"But many companies find themselves in the same situation. It is well known that creditors sometimes act aggressively to obtain the best advantage for themselves."
In reply to further questions by Adv Chris Eloff, who is heading the interrogation process on behalf of creditors, whether he agreed that CNA's assets were less than its liabilities, Gordon said that if CNA's business was to be terminated, this would be the case.
"But not if it were to remain an operating business entity. Then the contingency liabilities would not leave it virtually insolvent," Gordon said.
Tuesday's proceedings were characterised by sharp exchanges between Eloff and Gordon. Some of those present laughed aloud at one stage when Gordon gave his answers to some of the questions. This follows evidence given earlier that GKA pushed no assets or capital into CNA after GKA bought CNA from Wooltru for R192m in February 2001.
The conditions of the transaction were that GKA would pay R30m as an initial payment, and a further R54m shortly after. Gordon admitted on Tuesday that GKA had no assets and that he earmarked some of his "personal assets" as part of the transaction.
Initially the assets of one of Gordon's companies, the Africa East Coast Corporation which is registered in Tanzania, would be sold to pay for the CNA transaction. Gordon said he could not remember who the intended Indian buyers were or when they made a clear offer.
"The reason why we formed GKA was so that the management, which finally owned 25% of the company, could also buy into it. With the Tanzanian company we would not have been able to do so."
Gordon testified he was fully confident the initial R30m could be paid when GKA took up its shares in CNA. Several companies, including Allianz and BoE, were interested in providing GKA with capital, according to Gordon. But he could not provide any documentation for this and later admitted the payment was done by means of a subordinate loan to Wooltru.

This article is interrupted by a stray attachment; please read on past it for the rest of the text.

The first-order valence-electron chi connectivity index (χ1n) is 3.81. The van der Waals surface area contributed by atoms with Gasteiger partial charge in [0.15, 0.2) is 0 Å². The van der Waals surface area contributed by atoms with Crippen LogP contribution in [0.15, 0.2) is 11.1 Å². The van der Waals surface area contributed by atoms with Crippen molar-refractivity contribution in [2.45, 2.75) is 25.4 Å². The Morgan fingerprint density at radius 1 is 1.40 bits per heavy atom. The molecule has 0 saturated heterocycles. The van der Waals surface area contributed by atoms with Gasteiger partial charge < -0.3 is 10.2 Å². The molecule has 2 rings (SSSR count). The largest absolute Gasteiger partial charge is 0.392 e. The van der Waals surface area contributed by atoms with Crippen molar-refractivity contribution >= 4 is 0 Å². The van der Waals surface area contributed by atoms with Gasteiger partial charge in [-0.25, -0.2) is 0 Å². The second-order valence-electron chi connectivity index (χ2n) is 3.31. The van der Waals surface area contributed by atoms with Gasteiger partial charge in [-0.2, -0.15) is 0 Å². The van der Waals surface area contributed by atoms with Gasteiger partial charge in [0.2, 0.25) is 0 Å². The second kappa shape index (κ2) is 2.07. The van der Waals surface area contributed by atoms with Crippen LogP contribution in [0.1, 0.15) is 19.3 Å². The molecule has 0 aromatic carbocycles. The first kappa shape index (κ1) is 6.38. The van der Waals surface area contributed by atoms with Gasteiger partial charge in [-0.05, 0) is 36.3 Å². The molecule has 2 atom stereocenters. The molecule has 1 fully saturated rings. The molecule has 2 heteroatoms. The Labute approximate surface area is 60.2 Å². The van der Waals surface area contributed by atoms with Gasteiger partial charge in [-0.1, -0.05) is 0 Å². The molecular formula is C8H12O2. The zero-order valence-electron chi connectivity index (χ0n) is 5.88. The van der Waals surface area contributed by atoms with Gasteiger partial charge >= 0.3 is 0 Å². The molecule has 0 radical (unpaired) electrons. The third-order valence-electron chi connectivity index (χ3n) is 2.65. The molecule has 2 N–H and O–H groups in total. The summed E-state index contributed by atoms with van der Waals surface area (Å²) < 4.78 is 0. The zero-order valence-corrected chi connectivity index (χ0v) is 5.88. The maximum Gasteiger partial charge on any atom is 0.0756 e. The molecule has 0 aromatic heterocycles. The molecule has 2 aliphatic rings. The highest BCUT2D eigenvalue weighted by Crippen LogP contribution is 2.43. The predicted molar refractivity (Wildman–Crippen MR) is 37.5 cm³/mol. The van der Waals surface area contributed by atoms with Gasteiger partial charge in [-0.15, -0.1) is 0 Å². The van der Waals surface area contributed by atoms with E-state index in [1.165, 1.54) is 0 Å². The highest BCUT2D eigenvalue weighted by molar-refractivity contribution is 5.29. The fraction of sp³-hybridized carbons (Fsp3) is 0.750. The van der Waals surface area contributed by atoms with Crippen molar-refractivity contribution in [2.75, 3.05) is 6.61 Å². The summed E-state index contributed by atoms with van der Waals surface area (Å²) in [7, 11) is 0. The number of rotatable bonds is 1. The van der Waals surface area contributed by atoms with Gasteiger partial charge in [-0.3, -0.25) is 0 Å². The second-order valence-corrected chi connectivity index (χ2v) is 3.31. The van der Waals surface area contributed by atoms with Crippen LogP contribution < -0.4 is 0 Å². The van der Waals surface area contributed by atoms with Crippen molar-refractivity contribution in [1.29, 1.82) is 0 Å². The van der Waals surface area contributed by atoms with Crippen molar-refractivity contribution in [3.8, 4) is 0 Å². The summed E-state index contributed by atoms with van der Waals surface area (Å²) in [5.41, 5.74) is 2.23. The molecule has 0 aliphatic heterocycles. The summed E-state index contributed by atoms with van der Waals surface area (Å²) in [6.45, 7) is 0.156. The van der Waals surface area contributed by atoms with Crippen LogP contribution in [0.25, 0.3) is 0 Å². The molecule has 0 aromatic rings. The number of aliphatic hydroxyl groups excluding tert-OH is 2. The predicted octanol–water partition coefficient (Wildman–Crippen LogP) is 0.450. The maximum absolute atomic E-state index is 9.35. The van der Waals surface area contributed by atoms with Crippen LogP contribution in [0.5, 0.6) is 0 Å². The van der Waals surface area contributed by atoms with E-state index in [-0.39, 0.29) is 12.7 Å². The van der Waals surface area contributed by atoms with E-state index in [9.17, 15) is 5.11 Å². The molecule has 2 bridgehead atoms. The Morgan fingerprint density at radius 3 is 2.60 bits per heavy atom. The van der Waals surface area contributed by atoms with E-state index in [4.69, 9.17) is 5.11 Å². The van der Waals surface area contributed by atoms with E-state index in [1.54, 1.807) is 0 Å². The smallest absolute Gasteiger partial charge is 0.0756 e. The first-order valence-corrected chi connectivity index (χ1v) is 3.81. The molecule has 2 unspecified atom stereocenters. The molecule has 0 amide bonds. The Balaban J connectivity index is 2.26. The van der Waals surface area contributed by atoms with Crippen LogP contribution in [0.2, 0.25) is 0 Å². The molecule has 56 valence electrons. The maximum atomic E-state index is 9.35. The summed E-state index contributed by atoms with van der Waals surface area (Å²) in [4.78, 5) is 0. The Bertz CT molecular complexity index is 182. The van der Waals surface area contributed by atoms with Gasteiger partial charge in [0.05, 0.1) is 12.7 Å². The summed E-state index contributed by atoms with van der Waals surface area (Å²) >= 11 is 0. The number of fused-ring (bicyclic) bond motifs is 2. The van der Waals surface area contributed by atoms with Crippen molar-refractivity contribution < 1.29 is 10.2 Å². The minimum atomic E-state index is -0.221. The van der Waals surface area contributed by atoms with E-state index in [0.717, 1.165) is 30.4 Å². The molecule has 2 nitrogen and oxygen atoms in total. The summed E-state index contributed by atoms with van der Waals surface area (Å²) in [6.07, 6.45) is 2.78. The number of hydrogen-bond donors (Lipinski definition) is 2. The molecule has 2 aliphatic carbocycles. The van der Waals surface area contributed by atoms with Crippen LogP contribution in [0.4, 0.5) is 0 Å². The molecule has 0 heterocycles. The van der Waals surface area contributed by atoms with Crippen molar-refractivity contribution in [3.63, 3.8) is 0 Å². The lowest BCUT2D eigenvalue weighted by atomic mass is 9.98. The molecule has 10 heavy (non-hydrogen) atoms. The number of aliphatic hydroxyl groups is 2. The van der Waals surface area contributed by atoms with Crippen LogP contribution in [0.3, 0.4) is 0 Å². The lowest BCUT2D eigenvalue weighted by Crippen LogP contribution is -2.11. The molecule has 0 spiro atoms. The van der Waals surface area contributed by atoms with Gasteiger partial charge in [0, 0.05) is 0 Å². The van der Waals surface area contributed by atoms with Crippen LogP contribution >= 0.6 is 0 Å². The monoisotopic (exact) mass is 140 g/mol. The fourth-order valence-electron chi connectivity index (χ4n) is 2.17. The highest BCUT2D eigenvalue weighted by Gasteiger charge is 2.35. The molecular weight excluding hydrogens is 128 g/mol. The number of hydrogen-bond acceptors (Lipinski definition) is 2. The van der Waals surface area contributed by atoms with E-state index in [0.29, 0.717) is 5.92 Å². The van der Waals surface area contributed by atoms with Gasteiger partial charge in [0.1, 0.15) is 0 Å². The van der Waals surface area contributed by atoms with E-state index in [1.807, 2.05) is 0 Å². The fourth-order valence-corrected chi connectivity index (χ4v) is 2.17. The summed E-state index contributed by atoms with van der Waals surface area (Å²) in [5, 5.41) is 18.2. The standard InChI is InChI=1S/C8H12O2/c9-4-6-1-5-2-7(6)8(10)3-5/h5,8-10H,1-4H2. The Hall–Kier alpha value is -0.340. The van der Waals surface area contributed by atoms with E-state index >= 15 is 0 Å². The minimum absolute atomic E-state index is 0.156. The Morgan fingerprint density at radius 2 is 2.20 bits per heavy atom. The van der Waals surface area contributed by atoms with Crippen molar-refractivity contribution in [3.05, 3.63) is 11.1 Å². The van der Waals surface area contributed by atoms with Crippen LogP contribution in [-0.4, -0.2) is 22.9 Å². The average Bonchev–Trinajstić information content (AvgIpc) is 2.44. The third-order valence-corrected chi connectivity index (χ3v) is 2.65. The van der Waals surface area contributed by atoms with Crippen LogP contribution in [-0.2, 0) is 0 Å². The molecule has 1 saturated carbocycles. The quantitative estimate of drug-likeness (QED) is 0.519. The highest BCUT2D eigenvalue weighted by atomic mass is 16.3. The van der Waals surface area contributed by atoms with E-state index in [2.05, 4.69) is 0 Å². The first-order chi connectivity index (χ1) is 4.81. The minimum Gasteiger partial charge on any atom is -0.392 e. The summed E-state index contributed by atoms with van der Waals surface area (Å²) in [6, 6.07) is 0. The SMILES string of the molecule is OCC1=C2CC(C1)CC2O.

He also admitted that if GKA had not subsequently taken R20m out of CNA's cash flow for part payment for the transaction, the pressure on CNA's cash position would not have occurred later.
"What I did was not illegal. Why do you keep harping on it?" Gordon asked Eloff.
Gordon also admitted he could not pay R30m to Wooltru. "It took me longer to get the money than I expected initially."
In July this year, when CNA was already under judicial management, he still wanted to go ahead and buy stock for CNA on a large scale. But his financial directors warned him against this, since it could lead to charges of reckless management. "At that stage I no longer trusted the financial directors since they were like rats leaving the ship," Gordon said in evidence.
Later he obtained a second legal opinion after he had been told CNA could be guilty of violating sec 424 of the Companies Act, which among other things relates to fraud. The second opinion was given later without CNA's factual position being taken into account, he admitted.
Gordon later told Sake he regarded the proceedings as "irrelevant". A new judicial inquiry in terms of sec 417 of the Companies Act starts on Friday in which especially the motives for CTP's present investigation will be questioned, he said.